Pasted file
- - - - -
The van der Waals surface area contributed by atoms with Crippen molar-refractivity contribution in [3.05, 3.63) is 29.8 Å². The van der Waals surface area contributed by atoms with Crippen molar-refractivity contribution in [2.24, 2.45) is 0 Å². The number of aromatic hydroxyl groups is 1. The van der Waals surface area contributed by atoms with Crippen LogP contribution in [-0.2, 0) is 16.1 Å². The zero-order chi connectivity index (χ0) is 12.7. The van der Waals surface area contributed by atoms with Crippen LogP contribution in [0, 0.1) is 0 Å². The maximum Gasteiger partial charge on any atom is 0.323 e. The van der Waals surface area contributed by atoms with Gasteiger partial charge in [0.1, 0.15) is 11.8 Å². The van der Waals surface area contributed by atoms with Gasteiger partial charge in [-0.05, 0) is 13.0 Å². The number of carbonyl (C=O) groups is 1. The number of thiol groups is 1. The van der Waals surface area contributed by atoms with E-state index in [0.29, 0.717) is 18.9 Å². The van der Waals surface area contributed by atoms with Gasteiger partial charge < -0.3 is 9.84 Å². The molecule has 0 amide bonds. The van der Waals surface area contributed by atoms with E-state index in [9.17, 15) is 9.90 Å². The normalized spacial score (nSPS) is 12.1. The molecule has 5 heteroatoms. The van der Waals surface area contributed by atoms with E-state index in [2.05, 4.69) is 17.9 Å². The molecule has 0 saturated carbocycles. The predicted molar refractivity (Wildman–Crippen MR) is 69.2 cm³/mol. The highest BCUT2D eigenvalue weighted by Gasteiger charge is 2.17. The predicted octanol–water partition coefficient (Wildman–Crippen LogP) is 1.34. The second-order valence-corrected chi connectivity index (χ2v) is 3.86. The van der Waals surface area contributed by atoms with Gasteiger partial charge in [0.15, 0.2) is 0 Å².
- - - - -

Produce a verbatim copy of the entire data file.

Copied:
The van der Waals surface area contributed by atoms with Crippen molar-refractivity contribution in [3.05, 3.63) is 29.8 Å². The van der Waals surface area contributed by atoms with Crippen molar-refractivity contribution in [2.24, 2.45) is 0 Å². The number of aromatic hydroxyl groups is 1. The van der Waals surface area contributed by atoms with Crippen LogP contribution in [-0.2, 0) is 16.1 Å². The zero-order chi connectivity index (χ0) is 12.7. The van der Waals surface area contributed by atoms with Crippen LogP contribution in [0, 0.1) is 0 Å². The maximum Gasteiger partial charge on any atom is 0.323 e. The van der Waals surface area contributed by atoms with Gasteiger partial charge in [0.1, 0.15) is 11.8 Å². The van der Waals surface area contributed by atoms with Gasteiger partial charge in [-0.05, 0) is 13.0 Å². The number of carbonyl (C=O) groups is 1. The number of thiol groups is 1. The van der Waals surface area contributed by atoms with E-state index in [0.29, 0.717) is 18.9 Å². The van der Waals surface area contributed by atoms with Gasteiger partial charge < -0.3 is 9.84 Å². The molecule has 0 amide bonds. The van der Waals surface area contributed by atoms with E-state index in [9.17, 15) is 9.90 Å². The normalized spacial score (nSPS) is 12.1. The molecule has 5 heteroatoms. The van der Waals surface area contributed by atoms with E-state index in [2.05, 4.69) is 17.9 Å². The molecule has 0 saturated carbocycles. The predicted molar refractivity (Wildman–Crippen MR) is 69.2 cm³/mol. The highest BCUT2D eigenvalue weighted by Gasteiger charge is 2.17. The predicted octanol–water partition coefficient (Wildman–Crippen LogP) is 1.34. The second-order valence-corrected chi connectivity index (χ2v) is 3.86. The van der Waals surface area contributed by atoms with Gasteiger partial charge in [0.15, 0.2) is 0 Å².